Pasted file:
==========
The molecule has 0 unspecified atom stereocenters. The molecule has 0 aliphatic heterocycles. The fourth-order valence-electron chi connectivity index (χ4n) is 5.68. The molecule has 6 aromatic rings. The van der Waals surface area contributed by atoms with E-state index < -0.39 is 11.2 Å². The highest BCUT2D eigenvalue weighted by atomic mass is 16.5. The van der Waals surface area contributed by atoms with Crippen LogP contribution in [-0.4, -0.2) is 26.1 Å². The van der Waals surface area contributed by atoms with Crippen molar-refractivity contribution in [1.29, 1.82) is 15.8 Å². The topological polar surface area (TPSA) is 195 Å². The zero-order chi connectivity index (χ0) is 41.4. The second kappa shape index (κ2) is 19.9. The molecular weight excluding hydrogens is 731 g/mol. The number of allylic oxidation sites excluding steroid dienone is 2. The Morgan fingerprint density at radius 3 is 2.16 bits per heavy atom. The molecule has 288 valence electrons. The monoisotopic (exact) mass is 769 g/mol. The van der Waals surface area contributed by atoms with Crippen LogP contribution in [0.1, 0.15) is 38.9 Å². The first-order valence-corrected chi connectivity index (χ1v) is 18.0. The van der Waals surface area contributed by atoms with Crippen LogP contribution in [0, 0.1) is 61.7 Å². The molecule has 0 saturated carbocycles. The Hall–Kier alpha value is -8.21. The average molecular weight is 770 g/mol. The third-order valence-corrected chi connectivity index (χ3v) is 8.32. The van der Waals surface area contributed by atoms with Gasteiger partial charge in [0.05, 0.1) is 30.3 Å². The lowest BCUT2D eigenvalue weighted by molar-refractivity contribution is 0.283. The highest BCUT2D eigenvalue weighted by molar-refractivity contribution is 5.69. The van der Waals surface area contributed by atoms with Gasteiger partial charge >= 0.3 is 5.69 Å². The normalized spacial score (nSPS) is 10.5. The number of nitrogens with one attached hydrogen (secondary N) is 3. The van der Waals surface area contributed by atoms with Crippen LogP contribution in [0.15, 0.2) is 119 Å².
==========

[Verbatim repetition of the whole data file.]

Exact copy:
The molecule has 0 unspecified atom stereocenters. The molecule has 0 aliphatic heterocycles. The fourth-order valence-electron chi connectivity index (χ4n) is 5.68. The molecule has 6 aromatic rings. The van der Waals surface area contributed by atoms with E-state index < -0.39 is 11.2 Å². The highest BCUT2D eigenvalue weighted by atomic mass is 16.5. The van der Waals surface area contributed by atoms with Crippen LogP contribution in [-0.4, -0.2) is 26.1 Å². The van der Waals surface area contributed by atoms with Crippen molar-refractivity contribution in [1.29, 1.82) is 15.8 Å². The topological polar surface area (TPSA) is 195 Å². The zero-order chi connectivity index (χ0) is 41.4. The second kappa shape index (κ2) is 19.9. The molecular weight excluding hydrogens is 731 g/mol. The number of allylic oxidation sites excluding steroid dienone is 2. The Morgan fingerprint density at radius 3 is 2.16 bits per heavy atom. The molecule has 288 valence electrons. The monoisotopic (exact) mass is 769 g/mol. The van der Waals surface area contributed by atoms with Crippen LogP contribution in [0.1, 0.15) is 38.9 Å². The first-order valence-corrected chi connectivity index (χ1v) is 18.0. The van der Waals surface area contributed by atoms with Crippen LogP contribution in [0, 0.1) is 61.7 Å². The molecule has 0 saturated carbocycles. The Hall–Kier alpha value is -8.21. The average molecular weight is 770 g/mol. The third-order valence-corrected chi connectivity index (χ3v) is 8.32. The van der Waals surface area contributed by atoms with Gasteiger partial charge in [0.05, 0.1) is 30.3 Å². The lowest BCUT2D eigenvalue weighted by molar-refractivity contribution is 0.283. The highest BCUT2D eigenvalue weighted by molar-refractivity contribution is 5.69. The van der Waals surface area contributed by atoms with Gasteiger partial charge >= 0.3 is 5.69 Å². The normalized spacial score (nSPS) is 10.5. The number of nitrogens with one attached hydrogen (secondary N) is 3. The van der Waals surface area contributed by atoms with Crippen LogP contribution in [0.15, 0.2) is 119 Å².